Who's who of film unite to attack TV licence decision
Vivienne Chow and Amy Nip
A line-up of big names in the film industry will speak out at a media conference today on the serious impact they feel the government's television licensing decision will have on the city's cultural and creative industries.
Award-winning directors Derek Yee Tung-sing and Andrew Lau Wai-keung are among representatives from 10 industry groups who will detail how the outcome will affect investment and operation in the industries.
The government has been reluctant to explain why i-Cable and PCCW subsidiaries were successful in securing free-television licences but not Hong Kong Television Network (HKTV).
"It is not just about a lack of explanation," Federation of Hong Kong Filmmakers chairman Ng See-yuen said.
The licensing issue has dragged on for nearly four years. The Broadcasting Authority recommended in 2011 to approve all three applicants, in line with a 1998 television policy review that advocated an open market with unlimited free-to-air licences.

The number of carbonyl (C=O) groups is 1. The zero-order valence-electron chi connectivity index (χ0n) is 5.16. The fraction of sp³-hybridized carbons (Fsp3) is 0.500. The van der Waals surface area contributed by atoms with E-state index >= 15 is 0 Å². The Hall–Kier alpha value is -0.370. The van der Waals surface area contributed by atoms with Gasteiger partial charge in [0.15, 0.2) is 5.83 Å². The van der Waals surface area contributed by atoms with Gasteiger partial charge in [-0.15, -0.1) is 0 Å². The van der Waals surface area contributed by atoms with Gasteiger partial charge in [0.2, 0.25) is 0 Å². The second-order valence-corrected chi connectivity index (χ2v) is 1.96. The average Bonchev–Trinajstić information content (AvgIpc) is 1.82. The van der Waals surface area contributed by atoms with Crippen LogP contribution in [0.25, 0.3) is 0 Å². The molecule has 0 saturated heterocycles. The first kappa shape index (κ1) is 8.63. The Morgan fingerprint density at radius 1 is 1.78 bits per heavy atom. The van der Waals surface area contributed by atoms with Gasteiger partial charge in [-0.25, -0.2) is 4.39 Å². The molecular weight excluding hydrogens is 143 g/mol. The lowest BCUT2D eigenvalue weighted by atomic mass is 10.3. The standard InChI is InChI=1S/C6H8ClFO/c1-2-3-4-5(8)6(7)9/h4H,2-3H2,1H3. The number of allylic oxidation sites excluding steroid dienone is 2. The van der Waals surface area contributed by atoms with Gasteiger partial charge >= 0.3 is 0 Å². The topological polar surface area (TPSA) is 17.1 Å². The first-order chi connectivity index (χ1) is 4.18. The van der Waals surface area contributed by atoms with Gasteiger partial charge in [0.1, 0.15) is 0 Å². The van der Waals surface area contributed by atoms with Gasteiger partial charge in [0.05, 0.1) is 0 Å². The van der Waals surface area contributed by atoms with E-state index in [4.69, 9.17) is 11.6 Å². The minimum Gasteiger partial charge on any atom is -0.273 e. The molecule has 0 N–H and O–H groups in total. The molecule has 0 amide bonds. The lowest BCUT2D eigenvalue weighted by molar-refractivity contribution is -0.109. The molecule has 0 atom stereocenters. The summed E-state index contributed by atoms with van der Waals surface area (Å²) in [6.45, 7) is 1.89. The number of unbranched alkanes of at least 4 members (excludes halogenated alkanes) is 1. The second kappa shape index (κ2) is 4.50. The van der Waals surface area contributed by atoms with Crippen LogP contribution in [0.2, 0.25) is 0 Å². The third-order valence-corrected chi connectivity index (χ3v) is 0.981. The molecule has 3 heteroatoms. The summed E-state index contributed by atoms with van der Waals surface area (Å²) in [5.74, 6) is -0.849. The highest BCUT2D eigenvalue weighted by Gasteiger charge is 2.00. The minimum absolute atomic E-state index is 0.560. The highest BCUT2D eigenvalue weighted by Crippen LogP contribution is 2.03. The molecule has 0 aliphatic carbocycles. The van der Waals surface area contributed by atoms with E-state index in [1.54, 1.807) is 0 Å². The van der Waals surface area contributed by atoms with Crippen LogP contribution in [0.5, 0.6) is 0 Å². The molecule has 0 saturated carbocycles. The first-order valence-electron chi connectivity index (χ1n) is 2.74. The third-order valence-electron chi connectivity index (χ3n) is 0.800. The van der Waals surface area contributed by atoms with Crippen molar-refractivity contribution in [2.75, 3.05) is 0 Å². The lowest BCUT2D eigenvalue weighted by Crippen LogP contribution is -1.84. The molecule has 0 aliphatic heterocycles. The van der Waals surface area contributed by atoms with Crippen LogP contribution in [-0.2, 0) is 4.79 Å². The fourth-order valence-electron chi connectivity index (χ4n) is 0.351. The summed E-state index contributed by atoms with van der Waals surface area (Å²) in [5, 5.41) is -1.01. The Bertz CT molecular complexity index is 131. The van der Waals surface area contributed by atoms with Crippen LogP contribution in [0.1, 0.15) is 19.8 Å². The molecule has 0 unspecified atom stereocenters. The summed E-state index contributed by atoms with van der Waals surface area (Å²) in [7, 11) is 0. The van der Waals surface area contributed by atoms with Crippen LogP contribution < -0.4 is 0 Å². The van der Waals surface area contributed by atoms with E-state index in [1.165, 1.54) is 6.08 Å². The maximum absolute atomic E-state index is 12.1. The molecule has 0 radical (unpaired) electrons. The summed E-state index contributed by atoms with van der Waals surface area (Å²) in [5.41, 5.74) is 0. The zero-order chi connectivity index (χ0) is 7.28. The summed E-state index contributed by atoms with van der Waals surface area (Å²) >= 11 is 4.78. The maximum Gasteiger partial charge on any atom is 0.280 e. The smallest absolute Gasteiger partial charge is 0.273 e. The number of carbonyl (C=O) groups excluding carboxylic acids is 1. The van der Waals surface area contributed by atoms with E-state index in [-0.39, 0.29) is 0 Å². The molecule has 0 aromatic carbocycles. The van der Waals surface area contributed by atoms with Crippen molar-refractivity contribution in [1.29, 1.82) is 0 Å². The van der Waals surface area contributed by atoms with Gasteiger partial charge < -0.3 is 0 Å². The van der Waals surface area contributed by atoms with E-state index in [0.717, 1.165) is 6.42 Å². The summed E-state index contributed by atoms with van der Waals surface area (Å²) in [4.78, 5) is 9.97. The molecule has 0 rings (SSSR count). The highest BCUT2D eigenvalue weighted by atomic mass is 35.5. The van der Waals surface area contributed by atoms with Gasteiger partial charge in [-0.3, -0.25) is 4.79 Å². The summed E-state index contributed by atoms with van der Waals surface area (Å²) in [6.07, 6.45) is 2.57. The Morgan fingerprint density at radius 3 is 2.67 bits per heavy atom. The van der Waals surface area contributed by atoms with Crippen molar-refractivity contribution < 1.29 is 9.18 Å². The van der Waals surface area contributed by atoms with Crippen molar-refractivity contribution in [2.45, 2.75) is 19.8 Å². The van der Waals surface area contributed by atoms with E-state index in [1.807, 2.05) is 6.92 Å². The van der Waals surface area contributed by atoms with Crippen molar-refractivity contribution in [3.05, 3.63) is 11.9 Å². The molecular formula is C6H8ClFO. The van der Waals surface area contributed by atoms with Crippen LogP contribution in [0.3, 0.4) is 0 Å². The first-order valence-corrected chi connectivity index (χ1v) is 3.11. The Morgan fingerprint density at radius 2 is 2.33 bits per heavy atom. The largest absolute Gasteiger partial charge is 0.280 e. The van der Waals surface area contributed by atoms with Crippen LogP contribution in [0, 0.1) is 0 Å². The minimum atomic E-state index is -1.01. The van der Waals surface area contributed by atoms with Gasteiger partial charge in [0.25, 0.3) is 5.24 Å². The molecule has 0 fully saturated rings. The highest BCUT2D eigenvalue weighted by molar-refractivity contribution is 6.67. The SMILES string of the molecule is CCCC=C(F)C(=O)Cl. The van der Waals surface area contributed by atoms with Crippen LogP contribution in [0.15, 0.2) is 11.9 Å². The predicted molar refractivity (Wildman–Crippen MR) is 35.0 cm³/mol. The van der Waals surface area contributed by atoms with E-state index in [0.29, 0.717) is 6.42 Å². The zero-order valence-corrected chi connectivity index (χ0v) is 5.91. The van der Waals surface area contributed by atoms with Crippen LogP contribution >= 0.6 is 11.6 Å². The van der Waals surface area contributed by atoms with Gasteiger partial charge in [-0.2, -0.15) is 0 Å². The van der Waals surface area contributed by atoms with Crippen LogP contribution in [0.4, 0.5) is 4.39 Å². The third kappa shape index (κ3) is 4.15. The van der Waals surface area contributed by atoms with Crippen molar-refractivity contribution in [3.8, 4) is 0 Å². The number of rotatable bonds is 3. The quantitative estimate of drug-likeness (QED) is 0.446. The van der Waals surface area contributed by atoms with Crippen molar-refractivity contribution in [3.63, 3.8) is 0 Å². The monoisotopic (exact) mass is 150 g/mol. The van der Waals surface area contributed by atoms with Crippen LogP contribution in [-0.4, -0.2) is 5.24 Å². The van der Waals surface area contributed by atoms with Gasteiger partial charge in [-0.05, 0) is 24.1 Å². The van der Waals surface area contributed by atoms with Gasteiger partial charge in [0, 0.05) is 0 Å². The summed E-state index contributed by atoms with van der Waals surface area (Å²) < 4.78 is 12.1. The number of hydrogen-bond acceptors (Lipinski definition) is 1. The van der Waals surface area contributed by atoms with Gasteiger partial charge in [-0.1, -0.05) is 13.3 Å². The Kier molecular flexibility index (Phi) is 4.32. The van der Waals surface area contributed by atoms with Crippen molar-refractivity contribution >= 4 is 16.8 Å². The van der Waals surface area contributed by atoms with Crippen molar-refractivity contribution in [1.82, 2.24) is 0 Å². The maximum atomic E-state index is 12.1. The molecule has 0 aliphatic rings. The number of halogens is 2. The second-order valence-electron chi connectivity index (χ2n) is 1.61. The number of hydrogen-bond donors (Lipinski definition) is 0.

After losing the bid, HKTV chairman Ricky Wong Wai-kay laid off 320 staff and is preparing for a legal battle. The ensuing public outcry has seen nearly half a million signatures in a Facebook petition demanding HKTV get a licence. Thousands are expected to join a rally tomorrow.
"The television licences concern Hong Kong's needs, the society's demands and also the city's cultural and creative environment," Ng said. "This will also affect the future of the young."
Executive Council convenor Lam Woon-kwong refused to discuss the decision-making, citing confidentiality rules.
Former chief secretary Anson Chan Fang On-sang said the government owed Hongkongers an explanation about why it had broken its promise to allow unlimited licences. "Exco rules protect the confidentiality of advice tendered by individual members; they are not an excuse for refusing to disclose reasons for policy decisions that the public has a legitimate right to know," she said.
Director So Man-chung, of the HKTV staff union, said he expected 200 to 300 existing and former employees to join the Sunday action. The group will arrive at the government headquarters at 3pm and staff members will go on stage to share their experiences and grievances.
At the same time, Free TV Action - the group behind the Facebook page - will lead a protest march from the East Point Centre in Causeway Bay to the Tamar offices. Student group Scholarism has confirmed it will attend the protest.